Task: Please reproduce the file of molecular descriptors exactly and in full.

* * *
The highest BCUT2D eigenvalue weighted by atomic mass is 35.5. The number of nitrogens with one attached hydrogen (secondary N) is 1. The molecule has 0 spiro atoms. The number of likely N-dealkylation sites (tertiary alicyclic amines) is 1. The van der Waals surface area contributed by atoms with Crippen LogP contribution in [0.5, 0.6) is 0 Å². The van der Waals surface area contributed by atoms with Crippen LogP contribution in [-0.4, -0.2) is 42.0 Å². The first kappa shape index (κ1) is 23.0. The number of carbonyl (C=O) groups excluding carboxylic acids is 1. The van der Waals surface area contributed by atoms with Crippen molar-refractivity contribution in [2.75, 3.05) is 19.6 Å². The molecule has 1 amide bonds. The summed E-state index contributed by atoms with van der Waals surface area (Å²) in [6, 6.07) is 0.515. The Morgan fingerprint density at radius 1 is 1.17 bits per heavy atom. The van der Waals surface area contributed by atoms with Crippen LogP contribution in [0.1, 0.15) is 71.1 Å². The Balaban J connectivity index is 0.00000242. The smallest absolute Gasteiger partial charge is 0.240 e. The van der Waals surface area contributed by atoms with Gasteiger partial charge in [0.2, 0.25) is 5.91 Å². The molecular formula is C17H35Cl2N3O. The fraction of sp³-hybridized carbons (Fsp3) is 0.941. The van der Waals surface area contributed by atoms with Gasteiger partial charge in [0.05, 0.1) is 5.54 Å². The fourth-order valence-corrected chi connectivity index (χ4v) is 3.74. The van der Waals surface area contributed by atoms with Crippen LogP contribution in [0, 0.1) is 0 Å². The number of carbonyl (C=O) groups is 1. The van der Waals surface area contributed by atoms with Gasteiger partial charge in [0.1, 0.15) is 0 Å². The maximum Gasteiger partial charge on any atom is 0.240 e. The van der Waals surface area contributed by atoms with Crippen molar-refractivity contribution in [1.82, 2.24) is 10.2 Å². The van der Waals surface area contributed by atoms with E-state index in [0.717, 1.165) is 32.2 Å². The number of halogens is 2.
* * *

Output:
The highest BCUT2D eigenvalue weighted by atomic mass is 35.5. The number of nitrogens with one attached hydrogen (secondary N) is 1. The molecule has 0 spiro atoms. The number of likely N-dealkylation sites (tertiary alicyclic amines) is 1. The van der Waals surface area contributed by atoms with Crippen LogP contribution in [0.5, 0.6) is 0 Å². The van der Waals surface area contributed by atoms with Crippen LogP contribution in [-0.4, -0.2) is 42.0 Å². The first kappa shape index (κ1) is 23.0. The number of carbonyl (C=O) groups excluding carboxylic acids is 1. The van der Waals surface area contributed by atoms with Crippen molar-refractivity contribution in [2.75, 3.05) is 19.6 Å². The molecule has 1 amide bonds. The summed E-state index contributed by atoms with van der Waals surface area (Å²) in [6, 6.07) is 0.515. The Morgan fingerprint density at radius 1 is 1.17 bits per heavy atom. The van der Waals surface area contributed by atoms with Crippen LogP contribution in [0.1, 0.15) is 71.1 Å². The Balaban J connectivity index is 0.00000242. The smallest absolute Gasteiger partial charge is 0.240 e. The van der Waals surface area contributed by atoms with Gasteiger partial charge in [0.2, 0.25) is 5.91 Å². The molecular formula is C17H35Cl2N3O. The fraction of sp³-hybridized carbons (Fsp3) is 0.941. The van der Waals surface area contributed by atoms with Gasteiger partial charge in [0.05, 0.1) is 5.54 Å². The fourth-order valence-corrected chi connectivity index (χ4v) is 3.74. The van der Waals surface area contributed by atoms with Crippen LogP contribution in [0, 0.1) is 0 Å². The number of carbonyl (C=O) groups is 1. The van der Waals surface area contributed by atoms with Gasteiger partial charge in [0.1, 0.15) is 0 Å². The maximum Gasteiger partial charge on any atom is 0.240 e. The van der Waals surface area contributed by atoms with Crippen molar-refractivity contribution in [1.82, 2.24) is 10.2 Å². The van der Waals surface area contributed by atoms with E-state index in [0.717, 1.165) is 32.2 Å². The number of halogens is 2.